Survival News

Bike Race Campers Cautioned About Bears

Bear attacking. Photo: Loozr Boy

ASPEN, Colo. – As thousands of cycling fans prepare to camp along state highways and in designated campgrounds to watch the Pro Challenge bike race, Colorado Parks and Wildlife officials are reminding everyone that following a few simple camping tips can help reduce the possibility of a conflict with a hungry bear.

The reminder is especially timely after a bear entered and damaged two tents in Difficult Campground near Aspen. Due to the increasing number of incidents involving bears in this campground during the past few weeks, Colorado Parks and Wildlife and the U. S. Forest Service mutually agreed to restrict the site to hard-sided camping only.

“We decided to err on the side of caution and protect human health and safety,” said Colorado Parks and Wildlife Area Wildlife Manger Perry Will. “Based on the bear situation in this campground, we don’t think camping in a tent is safe.”

According to the Difficult Campground host, the site is fully booked next Monday and Tuesday night as cycling fans had planned to camp overnight and watch the race as it passes over Cottonwood Pass and Independence Pass into Aspen on Wednesday, Aug. 24. It is likely the restrictions will remain in place as the race progresses through the area and fans are advised to make other arrangements if they were planning to sleep in tents.

“We want fans to enjoy the race and people are still welcome to stay there, but they will need to be in hard-sided campers only, such as an RV or even their cars,” continued Will.

In addition to the large number of race fans staying in designated campgrounds, the Colorado Department of Transportation will temporarily allow camping just off the highways along the race route, and wildlife managers are concerned that the large number of people concentrated in these areas could increase the risk of conflicts.

“One thing that campers need to keep in mind is that although they may be doing the things that will help prevent conflicts, their camp neighbor may not be so careful,” said Colorado Parks and Wildlife Assistant Regional Manager Dean Riggs. “Bears are large and powerful animals that are strongly attracted to the smell of food and other odors, so keep an eye on those around you and perhaps offer some gentle encouragement if you see potential problems brewing.”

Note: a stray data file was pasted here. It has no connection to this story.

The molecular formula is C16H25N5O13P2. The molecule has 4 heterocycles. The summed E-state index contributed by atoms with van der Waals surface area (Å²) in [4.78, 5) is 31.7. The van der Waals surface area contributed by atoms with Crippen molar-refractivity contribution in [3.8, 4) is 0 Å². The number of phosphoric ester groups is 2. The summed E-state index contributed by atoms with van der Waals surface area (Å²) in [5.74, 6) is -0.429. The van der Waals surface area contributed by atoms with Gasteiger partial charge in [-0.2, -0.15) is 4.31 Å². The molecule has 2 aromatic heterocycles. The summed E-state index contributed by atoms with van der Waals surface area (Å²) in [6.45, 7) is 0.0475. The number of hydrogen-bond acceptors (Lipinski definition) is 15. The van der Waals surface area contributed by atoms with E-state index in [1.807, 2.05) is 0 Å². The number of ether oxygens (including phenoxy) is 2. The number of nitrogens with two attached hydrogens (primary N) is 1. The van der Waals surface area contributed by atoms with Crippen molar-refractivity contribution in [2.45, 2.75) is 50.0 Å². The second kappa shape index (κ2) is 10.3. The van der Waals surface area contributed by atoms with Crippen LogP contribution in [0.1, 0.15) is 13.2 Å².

Colorado Parks and Wildlife managers recommend that race fans planning to camp along the route consider following these camping tips:

  • Stash Your Trash – Use bear-proof containers when available. If they’re full, double bag trash and lock it in your trunk or RV. Never leave trash outside.
  • Store Attractants Safely – Store food, beverages and toiletries in air tight containers and lock them in the trunk of your car. Many bears have discovered that coolers, bags and boxes are full of food; never leave them in your tent or anywhere a bear could see, smell or reach.
  • Keep a Clean Camp – Bears are attracted to odors of all kinds and will investigate anything interesting in hopes of finding food.
  • Keep a Clean Tent -Don’t bring anything with an odor into your tent—that includes all foods, bever­ages, scented toiletries, gum, toothpaste, sunscreen, candles, and insect repellant. Don’t sleep in the clothes you cooked in; store them with your food.
  • Lock RVs and Vehicles – Close windows and lock your vehicle and RV when you leave your camp site and at night before you go to sleep.

Although bear conflicts remain relatively rare, wildlife managers advise race fans that bear sightings are common in Colorado, and watching all wildlife from a distance is the best way to enjoy the experience.

“If race fans are lucky enough to catch a glimpse of a bear, deer, moose, elk, or other wildlife while they are camping, they should remember to keep their distance,” said Colorado Parks and Wildlife Watchable Wildlife Coordinator Trina Romero. “We ask folks not to feed, approach or harass wildlife, but do make sure to bring some binoculars and a camera so you can safely capture the moment.”

In Colorado, people can be fined if they are observed harassing or feeding wildlife, and race fans that plan to camp with their dogs are cautioned to keep their pets on a leash. Dogs can severely injure wild animals and Colorado law enforcement officers are authorized to immediately euthanize any dog that is observed chasing or harassing wildlife.

The seven-day race will run through several areas in Colorado, but on both the day before, and opening day of archery season, Saturday, Aug. 27, the race route will take cyclists through Eagle, Routt and Grand counties. Campers and hunters are reminded that they should drive carefully, and that traffic delays are likely due to the concurrence of the events.

For more information about camping in bear country, go to: http://wildlife.state.co.us/WildlifeSpecies/LivingWithWildlife/Mammals/Pages/HikeCampBearCountry.aspx 

For more information from CDOT about camping along the race route, go to: http://www.coloradodot.info/news/2011news/08-2011/CDOTParking-Camping-Info-Additions.html

For more information about the race, routes and possible delays, please visit: http://www.cotrip.org/content/usapcc/

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